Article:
The quote to contemplate: "Anytime as a leader you choose to not share something with someone that would improve their professional performance you are choosing yourself over them. You are choosing your own comfort over their growth. This is not leadership – this is the absence of leadership. Remember this – if the truth hurts – it probably should."
- PJ Caposey (Read the whole article at The Bitter Truth)
I am growing to appreciate the bitter truth. I'm not sure I could tell you when the change transpired, as it has happened very slowly over time. By nature, I'm not one for confrontation - not because I don't believe in it, but because I just shy away from it. Furthermore, I've always bought into the lie that filling someone with affirmation about what they do right while avoiding what they don't do well will help to "curb" behaviors, simply by increasing the desired behaviors. And for years I pretended that was actually true, primarily because I just didn't like the discomfort of speaking the bitter truth and I've never liked the idea of hurting anyone's feelings. Until one day someone said to me, "The definition of insanity is doing the same thing and expecting a different result."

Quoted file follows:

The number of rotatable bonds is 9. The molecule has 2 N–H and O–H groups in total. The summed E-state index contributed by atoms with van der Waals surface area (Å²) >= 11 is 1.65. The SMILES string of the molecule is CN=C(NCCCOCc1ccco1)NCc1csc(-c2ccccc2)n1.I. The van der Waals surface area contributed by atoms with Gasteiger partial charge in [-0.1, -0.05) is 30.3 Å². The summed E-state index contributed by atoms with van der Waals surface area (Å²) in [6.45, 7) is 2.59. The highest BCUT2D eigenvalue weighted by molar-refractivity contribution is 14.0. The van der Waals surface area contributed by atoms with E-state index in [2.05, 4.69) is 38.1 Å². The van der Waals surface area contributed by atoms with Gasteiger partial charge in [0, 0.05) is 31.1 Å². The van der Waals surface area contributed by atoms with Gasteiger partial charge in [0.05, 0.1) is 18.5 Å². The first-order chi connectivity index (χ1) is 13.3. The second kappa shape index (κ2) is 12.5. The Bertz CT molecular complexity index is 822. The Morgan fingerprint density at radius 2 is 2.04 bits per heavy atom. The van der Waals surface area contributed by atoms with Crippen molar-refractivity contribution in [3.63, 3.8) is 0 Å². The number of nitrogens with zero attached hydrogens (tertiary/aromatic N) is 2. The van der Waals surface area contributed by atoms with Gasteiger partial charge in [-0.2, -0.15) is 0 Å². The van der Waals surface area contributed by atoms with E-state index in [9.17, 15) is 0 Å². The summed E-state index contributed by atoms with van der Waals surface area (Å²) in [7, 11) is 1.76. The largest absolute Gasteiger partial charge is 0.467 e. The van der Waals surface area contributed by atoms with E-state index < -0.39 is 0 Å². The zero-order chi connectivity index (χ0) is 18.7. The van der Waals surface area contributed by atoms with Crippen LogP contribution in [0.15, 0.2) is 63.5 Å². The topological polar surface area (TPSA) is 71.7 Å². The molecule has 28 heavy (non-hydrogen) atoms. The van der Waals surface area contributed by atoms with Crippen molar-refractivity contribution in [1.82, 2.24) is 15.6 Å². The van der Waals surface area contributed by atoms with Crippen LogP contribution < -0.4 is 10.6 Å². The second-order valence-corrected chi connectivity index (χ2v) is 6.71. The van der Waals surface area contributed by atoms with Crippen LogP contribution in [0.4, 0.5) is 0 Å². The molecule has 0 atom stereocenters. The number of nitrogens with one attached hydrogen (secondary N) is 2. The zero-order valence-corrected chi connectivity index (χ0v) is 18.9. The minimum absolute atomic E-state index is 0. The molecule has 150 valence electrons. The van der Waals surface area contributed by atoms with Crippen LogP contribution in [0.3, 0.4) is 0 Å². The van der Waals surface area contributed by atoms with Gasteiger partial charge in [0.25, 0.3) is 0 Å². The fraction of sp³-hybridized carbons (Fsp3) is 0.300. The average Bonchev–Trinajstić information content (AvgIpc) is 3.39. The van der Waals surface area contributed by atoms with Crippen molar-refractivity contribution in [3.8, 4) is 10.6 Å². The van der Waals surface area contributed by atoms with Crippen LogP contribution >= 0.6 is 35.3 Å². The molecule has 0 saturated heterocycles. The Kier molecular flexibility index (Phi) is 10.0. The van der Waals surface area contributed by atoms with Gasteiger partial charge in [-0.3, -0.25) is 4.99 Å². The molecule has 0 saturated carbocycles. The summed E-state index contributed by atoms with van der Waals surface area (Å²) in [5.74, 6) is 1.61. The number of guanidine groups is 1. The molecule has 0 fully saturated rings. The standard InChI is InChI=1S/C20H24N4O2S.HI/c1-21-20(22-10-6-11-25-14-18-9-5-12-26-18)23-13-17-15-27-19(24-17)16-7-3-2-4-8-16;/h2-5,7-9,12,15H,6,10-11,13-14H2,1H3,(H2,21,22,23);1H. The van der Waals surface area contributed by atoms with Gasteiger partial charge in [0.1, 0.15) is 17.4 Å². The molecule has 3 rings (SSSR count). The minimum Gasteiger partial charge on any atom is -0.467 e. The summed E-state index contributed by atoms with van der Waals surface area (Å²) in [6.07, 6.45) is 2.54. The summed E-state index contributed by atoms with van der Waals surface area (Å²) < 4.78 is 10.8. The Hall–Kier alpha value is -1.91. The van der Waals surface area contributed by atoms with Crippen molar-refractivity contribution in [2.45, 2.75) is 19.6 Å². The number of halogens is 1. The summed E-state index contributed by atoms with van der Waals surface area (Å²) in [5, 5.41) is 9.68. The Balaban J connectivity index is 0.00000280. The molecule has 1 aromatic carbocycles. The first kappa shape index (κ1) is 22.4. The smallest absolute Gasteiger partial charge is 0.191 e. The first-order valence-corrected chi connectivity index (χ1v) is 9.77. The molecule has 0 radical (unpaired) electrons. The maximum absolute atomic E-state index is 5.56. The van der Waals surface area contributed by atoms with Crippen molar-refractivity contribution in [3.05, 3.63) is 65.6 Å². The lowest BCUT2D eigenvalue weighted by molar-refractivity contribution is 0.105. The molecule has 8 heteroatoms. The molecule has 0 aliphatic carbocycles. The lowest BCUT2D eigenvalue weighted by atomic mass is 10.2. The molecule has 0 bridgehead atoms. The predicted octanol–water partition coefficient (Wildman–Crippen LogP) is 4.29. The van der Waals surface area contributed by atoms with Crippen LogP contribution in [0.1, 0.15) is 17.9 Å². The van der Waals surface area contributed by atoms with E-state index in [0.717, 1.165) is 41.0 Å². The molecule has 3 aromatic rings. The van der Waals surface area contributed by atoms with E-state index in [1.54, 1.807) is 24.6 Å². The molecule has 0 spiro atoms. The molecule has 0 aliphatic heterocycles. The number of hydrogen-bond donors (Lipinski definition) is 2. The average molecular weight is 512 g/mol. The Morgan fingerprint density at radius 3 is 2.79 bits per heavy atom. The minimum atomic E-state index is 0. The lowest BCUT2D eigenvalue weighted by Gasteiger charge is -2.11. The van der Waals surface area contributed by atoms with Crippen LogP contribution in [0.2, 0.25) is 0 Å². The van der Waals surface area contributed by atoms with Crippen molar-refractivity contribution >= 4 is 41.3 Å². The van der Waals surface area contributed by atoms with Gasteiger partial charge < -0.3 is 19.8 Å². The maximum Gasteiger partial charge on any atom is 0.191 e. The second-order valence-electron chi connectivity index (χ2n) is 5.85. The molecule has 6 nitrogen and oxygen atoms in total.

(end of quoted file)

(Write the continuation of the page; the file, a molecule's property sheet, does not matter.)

Through a series of experiences and strong examples/leaders, I have come to learn Caposey's words are quite true. In fact, I have always had a sense of speaking the truth to kids. Instinctively as a teacher I offer kids feedback and expect growth because I care enough about them. I want them to learn, I want them to achieve their goals, and I manage to provide them with honest and productive feedback. I have a pile of evidence to support that constructive feedback, firm boundaries and speaking the truth has worked with kids, it accomplishes the goal. So, if it comes so naturally as a teacher of students, why do I struggle to do the same as a leader of peers? For quite some time I have been thinking about and continue to think about this question.
I do believe I am growing in my ability to speak the truth my peers. In fact, I know I am. Very few experiences in life will shape you quite as much as being a new member in an already established community of educators in a very small town. When subject to judgement and unwarranted unkindness just based on the perceptions of others, it becomes a huge life lesson in holding your own and speaking the truth. As that kind of experience transfers into the leadership setting, I will go forward keeping the characteristics of strength and honesty at the helm knowing that progress doesn't happen without courage, and also knowing that the time has come to care about leaders the way I care about kids. Only in facing and speaking the bitter truth as a leader will the greatest number of students be impacted - and they are worth it.